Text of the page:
Instrumental 'nomos': some considerations

TitleInstrumental 'nomos': some considerations
Publication TypeJournal Article
Year of Publication2001
AuthorsAlmazova, N
Ancient AuthorsPindarus Lyr. (TLG 0033)

In the twelfth Pythian ode, Pindar elaborates the Perseus myth, the same subject most probably performed by Midas the aulos-player. One infers from the text that the invention made by Athena as she heard the wailing of the Gorgons is not that of an aulos in general but rather that of a particular kind of aulos music, namely polykephalos nomos. We may assume that Midas won the victory at the Pythian games playing precisely this kind of nomos described by Pindar. The scene depicting the murder of the Gorgon is full of discordant sounds, such as shrieks of the Gorgons and hissing of the snakes. Similar sounds imitating the odontismos of Python being killed by Apollo were required while performing an instrumental nomos Pythikos at the Pythian games. Mimetic features were valued by the Greeks in all kinds of art, even in music. One who played a nomos at the Pythian games had to perform a vivid, recognizable, dramatic scene representing a combat with a monster.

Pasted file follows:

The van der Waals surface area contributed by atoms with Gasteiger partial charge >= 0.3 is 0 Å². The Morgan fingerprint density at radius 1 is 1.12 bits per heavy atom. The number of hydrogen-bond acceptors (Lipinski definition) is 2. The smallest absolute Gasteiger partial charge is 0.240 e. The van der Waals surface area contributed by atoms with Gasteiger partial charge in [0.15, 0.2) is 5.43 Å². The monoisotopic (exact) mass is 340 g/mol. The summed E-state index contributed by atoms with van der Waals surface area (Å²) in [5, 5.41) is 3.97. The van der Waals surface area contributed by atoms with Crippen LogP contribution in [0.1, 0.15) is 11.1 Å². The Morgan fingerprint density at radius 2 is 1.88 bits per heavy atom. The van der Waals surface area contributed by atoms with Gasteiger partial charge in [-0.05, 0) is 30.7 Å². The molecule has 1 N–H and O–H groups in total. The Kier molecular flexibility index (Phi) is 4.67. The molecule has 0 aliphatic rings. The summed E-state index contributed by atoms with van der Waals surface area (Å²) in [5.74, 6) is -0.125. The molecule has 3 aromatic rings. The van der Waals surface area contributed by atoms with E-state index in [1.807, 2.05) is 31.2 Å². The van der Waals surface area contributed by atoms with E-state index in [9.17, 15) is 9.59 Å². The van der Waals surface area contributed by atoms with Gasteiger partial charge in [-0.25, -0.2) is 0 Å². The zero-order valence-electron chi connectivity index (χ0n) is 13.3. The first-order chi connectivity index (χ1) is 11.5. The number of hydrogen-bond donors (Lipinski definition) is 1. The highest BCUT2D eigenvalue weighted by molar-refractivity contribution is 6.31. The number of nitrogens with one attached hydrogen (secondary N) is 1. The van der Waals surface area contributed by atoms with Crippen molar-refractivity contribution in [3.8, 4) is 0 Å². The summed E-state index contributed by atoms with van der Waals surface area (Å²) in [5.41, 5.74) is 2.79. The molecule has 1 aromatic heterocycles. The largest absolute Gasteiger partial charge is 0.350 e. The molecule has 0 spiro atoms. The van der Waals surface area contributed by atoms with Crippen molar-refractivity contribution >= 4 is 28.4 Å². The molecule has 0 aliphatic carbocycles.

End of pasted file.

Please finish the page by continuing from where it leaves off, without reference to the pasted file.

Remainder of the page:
If we suppose that Midas played the nomos polykephalos and represented the Perseus myth, then we have to reconcile this assumption with the information that the nomos Pythikos, which represented the struggle with Python, was the subject of the Pythian musical contest. One can either identify the Pythian nomos with the “multi-headed” one and assume that its content could be more variable than suggested by our sources, or infer that by the time of Pindar the Pythian games could include the performance of nomoi of kinds other than the Pythikos. The scholiast’s story about the broken reed that did not prevent Midas from gaining victory may be an attempt to explain the great number of monstrous sounds mentioned by Pindar, which were an integral part of the instrumental nomoi played at the Pythian games. [Nina Almazova]


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